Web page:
Thursday, 16 January 2014

A True Cyclist Makes Excuses To Cycle, While Wannabe Cyclists Make Excuses Not To.

Recently, I've been going through a bit of a tough time getting myself out on the bike. In the weeks before Christmas I had a lot of safety issues with motorists honking. I decided to address each one by stopping the bike and (with a smile on my face) asking what the problem was, in order to address the issue and maybe educate them a bit in a non-threatening way. This did not work at all - no one listened, no one wanted the little flyer I offered them, and one guy - a nice West Indian guy - started honking every single time he drove up behind me, just to say hi!

Also, for some reason, being friendly towards motorists seems to make me more nervous for some reason. It may be because I'm an introvert by nature, so the anticipation of one-on-one interactions with motorists adds a lot of stress. This asocial aspect of my personality is why I chose not to become a League Certified Instructor when I took the LCI course in 2010: I'm just not cut-out for interaction with humans.

So I, being the way I am, became a bit of a nervous wreck. I am not off the bike altogether: I have to take my daughter to school, and cycling is the best way, and even on days when my daughter gets a car or bus ride to school, I'm still cycling two miles to pick her up. But I am trying to cut back as much as possible and getting my wife to take my daughter to school on days when she can, to give myself a bit of a rest - maybe until Spring Break. I just need a breather.

One of the problems is that I'm going against one of my maxims, which says, "A true cyclist makes excuses to cycle, while wannabe cyclists make excuses not to."

I fear falling into the "wannabe cyclist" category.

So does anyone have any advice, stories, tips?


  1. Several years ago, I tried to engage an angry motorist in conversation. It didn't go well. It made me realize that you just can't have a civil conversation with someone who not in a rational state of mind. So I don't do that any more. I give "stay back" and "go around" hand signals or a friendly wave to break the tension, but I don't try to engage in conversation. I save my conversation efforts for people who are more likely to be receptive. Remember that "accept the things I cannot change" thing. Makes my travels a lot easier.

  2. Thanks for the tip. Oddly, none of the motorists I confronted were really "angry" per se. The angriest one was more intent on expressing concern for my welfare (though I'm not at all convinced that was his true motive). He was admittedly not "rational" as he did not seem capable of even listening to the points I was making. This was a common problem with all the interactions I had - no one listened, and that's a big part of why I found the experiment so disheartening.

    I guess I had this idea that I could change minds by being affable and informative. It's clear to me now that I cannot. It's a bit of a blow.

  3. You can absolutely change minds by being affable and informative. I certainly have. But you have to be strategic. You can't change a culture with brute force. Target receptive minds and let the infection spread from them.

  4. Hi, Ian.

    Take a deep breath, but as I told myself after a really bad bike crash and again after a really bad car crash, both of which could have been fatal, don't stay away too long.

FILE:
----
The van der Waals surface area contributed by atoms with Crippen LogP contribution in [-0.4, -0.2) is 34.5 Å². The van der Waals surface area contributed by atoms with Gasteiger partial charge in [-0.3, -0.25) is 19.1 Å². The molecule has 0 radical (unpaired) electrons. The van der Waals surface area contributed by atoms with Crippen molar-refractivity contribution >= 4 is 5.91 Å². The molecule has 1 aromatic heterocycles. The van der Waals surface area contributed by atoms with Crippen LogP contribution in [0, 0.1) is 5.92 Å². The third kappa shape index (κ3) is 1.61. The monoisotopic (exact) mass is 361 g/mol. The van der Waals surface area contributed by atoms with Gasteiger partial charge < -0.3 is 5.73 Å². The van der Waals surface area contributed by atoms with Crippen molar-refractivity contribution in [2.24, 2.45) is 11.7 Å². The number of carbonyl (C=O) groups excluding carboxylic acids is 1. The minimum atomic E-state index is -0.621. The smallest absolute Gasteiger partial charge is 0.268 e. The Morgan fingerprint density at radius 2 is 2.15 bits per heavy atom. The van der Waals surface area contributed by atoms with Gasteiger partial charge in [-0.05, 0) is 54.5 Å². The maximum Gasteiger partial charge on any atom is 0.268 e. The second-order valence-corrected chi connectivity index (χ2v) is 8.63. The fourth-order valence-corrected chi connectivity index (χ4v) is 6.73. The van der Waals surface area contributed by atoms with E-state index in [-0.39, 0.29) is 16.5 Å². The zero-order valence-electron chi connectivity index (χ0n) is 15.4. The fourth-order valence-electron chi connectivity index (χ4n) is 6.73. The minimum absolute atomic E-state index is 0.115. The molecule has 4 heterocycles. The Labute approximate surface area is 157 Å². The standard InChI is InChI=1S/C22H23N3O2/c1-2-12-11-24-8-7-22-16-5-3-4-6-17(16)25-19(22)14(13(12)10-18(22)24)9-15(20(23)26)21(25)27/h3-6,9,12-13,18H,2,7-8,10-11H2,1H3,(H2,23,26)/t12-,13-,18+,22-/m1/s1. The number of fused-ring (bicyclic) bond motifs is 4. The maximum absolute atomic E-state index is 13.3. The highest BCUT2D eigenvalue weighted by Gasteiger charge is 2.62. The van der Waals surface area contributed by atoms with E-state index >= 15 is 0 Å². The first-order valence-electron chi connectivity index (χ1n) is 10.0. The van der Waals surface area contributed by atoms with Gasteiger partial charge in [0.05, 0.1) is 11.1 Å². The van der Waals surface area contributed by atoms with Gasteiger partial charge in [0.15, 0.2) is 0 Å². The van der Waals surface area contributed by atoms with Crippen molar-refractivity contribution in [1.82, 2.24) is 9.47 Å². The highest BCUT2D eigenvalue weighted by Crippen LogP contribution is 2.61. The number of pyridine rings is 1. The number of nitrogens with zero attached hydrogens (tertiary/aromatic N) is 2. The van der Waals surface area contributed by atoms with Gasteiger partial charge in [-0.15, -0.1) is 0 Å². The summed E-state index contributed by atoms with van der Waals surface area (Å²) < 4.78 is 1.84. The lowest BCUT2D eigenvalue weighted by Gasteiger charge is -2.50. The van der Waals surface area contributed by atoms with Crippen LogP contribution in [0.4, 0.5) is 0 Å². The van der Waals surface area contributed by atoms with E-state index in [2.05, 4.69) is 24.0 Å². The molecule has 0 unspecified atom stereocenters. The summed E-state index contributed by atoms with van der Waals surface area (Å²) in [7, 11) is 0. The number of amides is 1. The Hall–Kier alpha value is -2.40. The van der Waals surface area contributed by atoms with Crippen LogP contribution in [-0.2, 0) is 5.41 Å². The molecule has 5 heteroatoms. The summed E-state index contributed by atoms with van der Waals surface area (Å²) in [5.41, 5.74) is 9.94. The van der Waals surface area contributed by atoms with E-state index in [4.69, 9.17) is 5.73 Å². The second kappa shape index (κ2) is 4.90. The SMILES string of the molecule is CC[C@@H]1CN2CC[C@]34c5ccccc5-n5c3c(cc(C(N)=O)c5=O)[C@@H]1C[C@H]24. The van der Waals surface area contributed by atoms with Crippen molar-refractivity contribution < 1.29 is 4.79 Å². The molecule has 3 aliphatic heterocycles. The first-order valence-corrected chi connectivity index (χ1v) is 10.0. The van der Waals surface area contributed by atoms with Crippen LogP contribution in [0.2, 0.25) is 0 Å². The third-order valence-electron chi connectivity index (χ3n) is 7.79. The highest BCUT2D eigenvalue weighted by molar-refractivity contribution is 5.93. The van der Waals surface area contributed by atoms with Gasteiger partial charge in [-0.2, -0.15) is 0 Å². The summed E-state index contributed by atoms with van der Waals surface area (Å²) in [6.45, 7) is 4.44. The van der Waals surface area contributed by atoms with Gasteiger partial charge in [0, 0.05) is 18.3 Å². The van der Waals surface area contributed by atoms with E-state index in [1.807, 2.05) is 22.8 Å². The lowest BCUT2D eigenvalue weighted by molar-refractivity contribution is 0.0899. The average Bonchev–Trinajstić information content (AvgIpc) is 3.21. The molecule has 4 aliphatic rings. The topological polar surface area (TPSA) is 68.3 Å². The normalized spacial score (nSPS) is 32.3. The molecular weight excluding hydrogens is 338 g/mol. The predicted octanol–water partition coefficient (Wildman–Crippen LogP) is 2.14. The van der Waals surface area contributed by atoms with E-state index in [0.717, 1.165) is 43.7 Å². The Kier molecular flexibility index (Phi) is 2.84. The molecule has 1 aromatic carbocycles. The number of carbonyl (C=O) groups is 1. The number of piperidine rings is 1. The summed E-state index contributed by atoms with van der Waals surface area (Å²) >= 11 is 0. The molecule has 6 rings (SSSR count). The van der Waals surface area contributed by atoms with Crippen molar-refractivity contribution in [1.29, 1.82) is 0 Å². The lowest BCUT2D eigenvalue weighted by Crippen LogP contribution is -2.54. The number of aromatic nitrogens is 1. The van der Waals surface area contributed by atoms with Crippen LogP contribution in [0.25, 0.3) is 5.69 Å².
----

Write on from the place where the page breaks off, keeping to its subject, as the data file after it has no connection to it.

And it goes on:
Human interaction gets easier with experience, but if you don't feel comfortable to the point where it drives you off the bike, just don't do it. Just ride your bike.

    I too am an introvert by nature, but having spent 30 years mentoring people in university and laboratory settings, I'm more comfortable with making connections. It wasn't easy. I used to almost throw up when I first started teaching as I did last minute preparation. But teaching teaches you one thing if no others- no one else is perfect, either.

  5. As Eli notes, many motorists are not interested in dialog.

    For many, I really think it's that they want to get where they are going as quickly as possible, and anything that hinders that process gets a yell. If I were in my car, driving at or slightly below the speed limit, such a person would likely fuss at me, although I probably wouldn't hear it simply because my car windows are closed.

    To be sure, there are a couple of folks out there whose attitude is summed in the expression, "My mind (such as it is) is made up! Don't confuse me with facts!!" Once such people have gotten by me, though, I've probably gotten what *I* wanted from the interaction, that being a safe pass. I'm happy for them to go on their way without further input from me, as I've not risen to their bait.

    I can see why one would want a break after having an abnormal frequency of such interactions. Remember, though, that such interactions are relatively rare compared to the number of motorists who pass in a benign manner.

  6. Most honking motorists do not represent "teachable moments."

  7. My best cure for cycling inertia is a solid week of regular car commuting. I get quite irritated when I can't ride in for whatever reason. Last week I took a break as the week before I nearly had a bad wipe out on black ice and got a bit spooked. Trust me, sitting on your butt maneuvering a giant metal can around crowded streets while stress hormones stew in your bloodstream gets tired real quick. I couldn't wait to get back in the saddle and spin the legs out.

  8. Thanks for the idea Jay, but I don't have that as an option, as I've never driven a motor vehicle.